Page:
Obama’s “Big Government will take care of you” agenda explained. Remember Julia?
Tom O’Halloran: My friend sent me a story that explains quite succinctly what happens to people who are so eager to trust a seemingly benevolent government.
A famous communist leader, having been aided by western powers to amass a sizable portion of a continent, gave his underlings a valuable lesson in power and control. He asked them to convene at his palace. His lecture was going to be taught just once – his time was too valuable to waste. The apparatchiks were directed to bring a goose to the seminar.
Each acquired a bird, built a sizable cage to house it, and proceeded to feed it well. On a given day, all gathered in the grand ballroom of the palace, carrying various cages.
Arriving fifteen minutes late for good measure, the leader entered the grand ballroom followed by a very thin goose. With each step he took, the goose reached in his pocket, begging for grain. Magnanimously, and with studied aplomb, he fed it one single grain from time to time.
The underlings stood up and congratulated each other for being there, applauding the presence of the great one. The dear leader asked them to open the cages and to release the geese. As soon as the geese sensed that the cage had been unbolted and they were free to go, the birds took off, ignoring their masters.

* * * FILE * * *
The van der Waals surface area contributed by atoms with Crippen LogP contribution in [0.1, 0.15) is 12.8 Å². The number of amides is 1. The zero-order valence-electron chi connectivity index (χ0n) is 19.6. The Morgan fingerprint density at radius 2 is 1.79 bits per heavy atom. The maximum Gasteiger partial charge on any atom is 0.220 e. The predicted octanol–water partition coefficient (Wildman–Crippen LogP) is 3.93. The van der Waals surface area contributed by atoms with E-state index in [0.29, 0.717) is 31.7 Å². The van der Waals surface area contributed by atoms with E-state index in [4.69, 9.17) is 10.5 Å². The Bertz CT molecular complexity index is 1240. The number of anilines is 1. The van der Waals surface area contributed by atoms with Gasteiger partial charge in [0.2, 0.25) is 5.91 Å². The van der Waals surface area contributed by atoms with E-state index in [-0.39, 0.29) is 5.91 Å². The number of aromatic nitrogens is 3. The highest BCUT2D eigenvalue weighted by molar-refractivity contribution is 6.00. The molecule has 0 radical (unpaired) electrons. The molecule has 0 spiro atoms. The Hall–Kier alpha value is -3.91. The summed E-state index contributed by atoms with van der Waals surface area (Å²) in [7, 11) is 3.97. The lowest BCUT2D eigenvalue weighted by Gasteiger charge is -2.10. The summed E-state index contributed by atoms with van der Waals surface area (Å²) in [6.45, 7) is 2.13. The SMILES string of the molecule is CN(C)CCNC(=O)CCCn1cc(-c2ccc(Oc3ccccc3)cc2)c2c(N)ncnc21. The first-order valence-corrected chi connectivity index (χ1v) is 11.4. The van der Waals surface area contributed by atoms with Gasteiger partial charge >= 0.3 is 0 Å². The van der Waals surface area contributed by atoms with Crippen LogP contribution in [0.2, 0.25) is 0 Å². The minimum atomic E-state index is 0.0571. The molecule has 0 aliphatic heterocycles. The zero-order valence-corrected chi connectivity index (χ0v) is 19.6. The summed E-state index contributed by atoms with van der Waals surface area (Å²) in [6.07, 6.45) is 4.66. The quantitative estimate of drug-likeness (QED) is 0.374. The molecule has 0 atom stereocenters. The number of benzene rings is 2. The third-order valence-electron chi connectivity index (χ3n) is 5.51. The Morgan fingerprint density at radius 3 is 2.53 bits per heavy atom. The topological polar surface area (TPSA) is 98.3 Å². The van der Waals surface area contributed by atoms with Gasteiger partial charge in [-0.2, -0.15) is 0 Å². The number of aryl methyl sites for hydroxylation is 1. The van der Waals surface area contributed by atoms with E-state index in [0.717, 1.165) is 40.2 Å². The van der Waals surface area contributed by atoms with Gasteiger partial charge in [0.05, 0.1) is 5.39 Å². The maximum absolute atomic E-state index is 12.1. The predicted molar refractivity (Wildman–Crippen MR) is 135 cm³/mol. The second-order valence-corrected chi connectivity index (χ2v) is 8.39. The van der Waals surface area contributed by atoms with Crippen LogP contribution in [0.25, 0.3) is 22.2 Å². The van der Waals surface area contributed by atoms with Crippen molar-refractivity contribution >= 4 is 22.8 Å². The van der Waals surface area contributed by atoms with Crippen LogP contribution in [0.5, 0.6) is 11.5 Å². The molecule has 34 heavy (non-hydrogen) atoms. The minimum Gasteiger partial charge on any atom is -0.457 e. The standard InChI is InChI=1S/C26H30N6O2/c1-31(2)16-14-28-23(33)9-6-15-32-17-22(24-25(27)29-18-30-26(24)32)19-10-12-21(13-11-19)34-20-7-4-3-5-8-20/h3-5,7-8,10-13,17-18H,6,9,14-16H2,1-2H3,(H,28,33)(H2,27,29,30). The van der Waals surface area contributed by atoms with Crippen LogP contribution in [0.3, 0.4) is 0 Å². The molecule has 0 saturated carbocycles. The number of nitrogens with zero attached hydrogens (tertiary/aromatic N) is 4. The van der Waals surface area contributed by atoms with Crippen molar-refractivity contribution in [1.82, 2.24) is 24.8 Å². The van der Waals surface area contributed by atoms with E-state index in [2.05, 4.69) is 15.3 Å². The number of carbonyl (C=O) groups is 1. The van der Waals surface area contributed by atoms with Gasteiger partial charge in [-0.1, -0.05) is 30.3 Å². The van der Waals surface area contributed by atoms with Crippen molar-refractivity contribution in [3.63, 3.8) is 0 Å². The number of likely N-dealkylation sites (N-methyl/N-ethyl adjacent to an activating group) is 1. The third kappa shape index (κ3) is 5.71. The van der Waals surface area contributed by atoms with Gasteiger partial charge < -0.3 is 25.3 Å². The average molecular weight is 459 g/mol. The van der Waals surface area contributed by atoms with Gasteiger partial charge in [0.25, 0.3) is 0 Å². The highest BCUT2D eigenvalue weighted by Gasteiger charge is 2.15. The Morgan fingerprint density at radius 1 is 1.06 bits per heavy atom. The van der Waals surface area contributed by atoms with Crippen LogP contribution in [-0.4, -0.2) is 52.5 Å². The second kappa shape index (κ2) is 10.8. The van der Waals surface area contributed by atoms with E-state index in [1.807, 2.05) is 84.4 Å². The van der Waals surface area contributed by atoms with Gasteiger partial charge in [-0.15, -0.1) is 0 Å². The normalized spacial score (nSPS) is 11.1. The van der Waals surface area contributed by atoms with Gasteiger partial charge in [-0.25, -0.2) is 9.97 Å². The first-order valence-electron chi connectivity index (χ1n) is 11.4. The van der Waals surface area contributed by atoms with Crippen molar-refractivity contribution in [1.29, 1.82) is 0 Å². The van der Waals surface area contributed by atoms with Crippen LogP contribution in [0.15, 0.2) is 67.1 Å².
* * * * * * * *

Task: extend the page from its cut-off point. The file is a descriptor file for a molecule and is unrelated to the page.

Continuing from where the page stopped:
The only bird left was the dear leader’s starving goose. Ever so attentive, she looked up to him with a sad face, waiting for her master to dispense one single grain of food.
“Do you see what happened if you fed them too much? They forgot who you were and no longer recognized you as their master. My faithful goose, fed just a few grains a day, enough to keep her from starving to death, is the most loyal bird.”
The abject lesson of near starvation and meager dependency was the dear leader’s recipe to lead a nation of blind followers.
Good Related Read: Star Parker’s Uncle Sam’s Plantation: How Big Government Enslaves America’s Poor and What We Can Do About It, Revised and Updated Edition